Central to the plans is an initiative that will see smart meters installed in homes and businesses the length and breadth of the country – and their aim? To create an environment where electricity can be managed more efficiently.
The news has prompted some speculation about how energy suppliers will react and many are predicting a price war. This could benefit consumers of electricity and investors, many of whom may be looking to make a profit by trading energy company shares online using platforms such as Oanda – but the potential for good news doesn’t end there.
Introducing New Technology
The plan, titled Smart Systems and Flexibility is being rolled out in the hope that it will have a positive impact in three core areas.
- To offer consumers greater control by making smart meters available for all homes and businesses by 2020. Energy users will be able to monitor, control and record the amount of energy they use.
- Incentivise energy suppliers to change the manner in which they buy electricity, to offer more smart tariffs and more off-peak periods for energy consumption.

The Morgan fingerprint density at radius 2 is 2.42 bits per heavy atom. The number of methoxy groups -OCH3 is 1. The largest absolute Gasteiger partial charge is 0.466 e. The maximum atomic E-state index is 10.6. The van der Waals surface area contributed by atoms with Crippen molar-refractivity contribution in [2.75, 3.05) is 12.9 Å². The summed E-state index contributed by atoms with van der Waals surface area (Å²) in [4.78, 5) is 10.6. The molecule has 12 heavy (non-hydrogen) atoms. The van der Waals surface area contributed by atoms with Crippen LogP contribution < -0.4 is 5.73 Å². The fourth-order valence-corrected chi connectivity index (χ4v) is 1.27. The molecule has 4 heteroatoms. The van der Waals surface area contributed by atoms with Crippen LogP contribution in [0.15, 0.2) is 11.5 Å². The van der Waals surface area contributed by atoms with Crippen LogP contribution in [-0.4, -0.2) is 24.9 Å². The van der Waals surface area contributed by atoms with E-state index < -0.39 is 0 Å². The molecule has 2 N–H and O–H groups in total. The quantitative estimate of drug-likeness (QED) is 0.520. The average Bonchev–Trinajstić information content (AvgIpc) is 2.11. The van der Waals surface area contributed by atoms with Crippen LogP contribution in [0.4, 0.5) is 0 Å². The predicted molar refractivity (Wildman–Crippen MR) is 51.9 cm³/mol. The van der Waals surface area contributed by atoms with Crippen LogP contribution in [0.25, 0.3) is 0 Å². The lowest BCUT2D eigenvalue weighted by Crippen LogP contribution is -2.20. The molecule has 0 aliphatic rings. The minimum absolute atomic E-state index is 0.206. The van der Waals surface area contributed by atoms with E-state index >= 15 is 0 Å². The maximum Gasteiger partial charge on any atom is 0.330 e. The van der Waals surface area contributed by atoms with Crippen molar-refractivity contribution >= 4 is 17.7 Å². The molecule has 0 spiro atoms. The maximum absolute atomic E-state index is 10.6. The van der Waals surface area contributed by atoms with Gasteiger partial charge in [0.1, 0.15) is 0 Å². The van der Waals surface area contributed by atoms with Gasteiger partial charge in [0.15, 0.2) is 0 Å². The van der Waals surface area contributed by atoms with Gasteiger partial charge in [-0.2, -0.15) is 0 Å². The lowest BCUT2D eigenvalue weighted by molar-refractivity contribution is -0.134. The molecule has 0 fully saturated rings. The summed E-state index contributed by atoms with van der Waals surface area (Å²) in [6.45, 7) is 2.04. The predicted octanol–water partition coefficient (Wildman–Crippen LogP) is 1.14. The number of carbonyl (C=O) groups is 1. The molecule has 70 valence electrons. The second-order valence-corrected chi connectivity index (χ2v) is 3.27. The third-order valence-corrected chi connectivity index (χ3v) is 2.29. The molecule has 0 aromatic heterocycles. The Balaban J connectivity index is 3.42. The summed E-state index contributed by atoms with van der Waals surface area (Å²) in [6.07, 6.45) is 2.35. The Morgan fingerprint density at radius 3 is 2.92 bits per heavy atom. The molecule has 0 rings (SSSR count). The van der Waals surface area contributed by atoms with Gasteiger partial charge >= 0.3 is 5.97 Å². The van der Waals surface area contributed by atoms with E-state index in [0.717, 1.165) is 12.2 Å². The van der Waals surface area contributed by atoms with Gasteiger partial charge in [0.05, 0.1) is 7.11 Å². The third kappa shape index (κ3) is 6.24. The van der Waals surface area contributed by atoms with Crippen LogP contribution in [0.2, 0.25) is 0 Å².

- Introduce new standards for electrical appliances – it is hoped that the new wave of appliances will recognise when electricity is at its cheapest and at its most expensive and respond accordingly.
How the Plans Will Affect Solar Energy
Around 7 million houses in the UK have solar panels and the government say that their plan will benefit them as they will be able to store electricity on batteries. The stored energy can then be used by the household and excess energy can be exported to the national grid – in this instance lower tariffs or even payment for the excess energy will bring down annual costs significantly.